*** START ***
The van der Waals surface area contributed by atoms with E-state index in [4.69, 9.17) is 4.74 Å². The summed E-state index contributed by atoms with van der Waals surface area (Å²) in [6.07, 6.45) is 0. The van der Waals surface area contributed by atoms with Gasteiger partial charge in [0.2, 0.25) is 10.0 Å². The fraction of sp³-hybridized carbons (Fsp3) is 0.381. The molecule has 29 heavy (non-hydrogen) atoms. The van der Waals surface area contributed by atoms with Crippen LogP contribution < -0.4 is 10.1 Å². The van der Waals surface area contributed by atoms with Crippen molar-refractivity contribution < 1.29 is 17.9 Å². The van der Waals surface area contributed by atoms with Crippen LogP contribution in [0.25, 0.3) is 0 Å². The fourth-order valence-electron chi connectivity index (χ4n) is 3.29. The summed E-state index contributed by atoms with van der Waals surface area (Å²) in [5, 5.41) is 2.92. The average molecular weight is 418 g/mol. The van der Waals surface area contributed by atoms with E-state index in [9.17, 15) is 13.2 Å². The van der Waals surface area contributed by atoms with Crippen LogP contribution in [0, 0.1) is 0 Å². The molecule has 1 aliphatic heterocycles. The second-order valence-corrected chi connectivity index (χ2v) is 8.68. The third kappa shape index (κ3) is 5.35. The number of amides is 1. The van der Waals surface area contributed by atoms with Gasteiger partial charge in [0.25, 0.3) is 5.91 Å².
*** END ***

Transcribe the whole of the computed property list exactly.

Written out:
The van der Waals surface area contributed by atoms with E-state index in [4.69, 9.17) is 4.74 Å². The summed E-state index contributed by atoms with van der Waals surface area (Å²) in [6.07, 6.45) is 0. The van der Waals surface area contributed by atoms with Gasteiger partial charge in [0.2, 0.25) is 10.0 Å². The fraction of sp³-hybridized carbons (Fsp3) is 0.381. The molecule has 29 heavy (non-hydrogen) atoms. The van der Waals surface area contributed by atoms with Crippen LogP contribution < -0.4 is 10.1 Å². The van der Waals surface area contributed by atoms with Crippen molar-refractivity contribution < 1.29 is 17.9 Å². The van der Waals surface area contributed by atoms with Crippen LogP contribution in [0.25, 0.3) is 0 Å². The fourth-order valence-electron chi connectivity index (χ4n) is 3.29. The summed E-state index contributed by atoms with van der Waals surface area (Å²) in [5, 5.41) is 2.92. The average molecular weight is 418 g/mol. The van der Waals surface area contributed by atoms with E-state index in [9.17, 15) is 13.2 Å². The van der Waals surface area contributed by atoms with Crippen LogP contribution in [0, 0.1) is 0 Å². The molecule has 1 aliphatic heterocycles. The second-order valence-corrected chi connectivity index (χ2v) is 8.68. The third kappa shape index (κ3) is 5.35. The number of amides is 1. The van der Waals surface area contributed by atoms with Gasteiger partial charge in [0.25, 0.3) is 5.91 Å².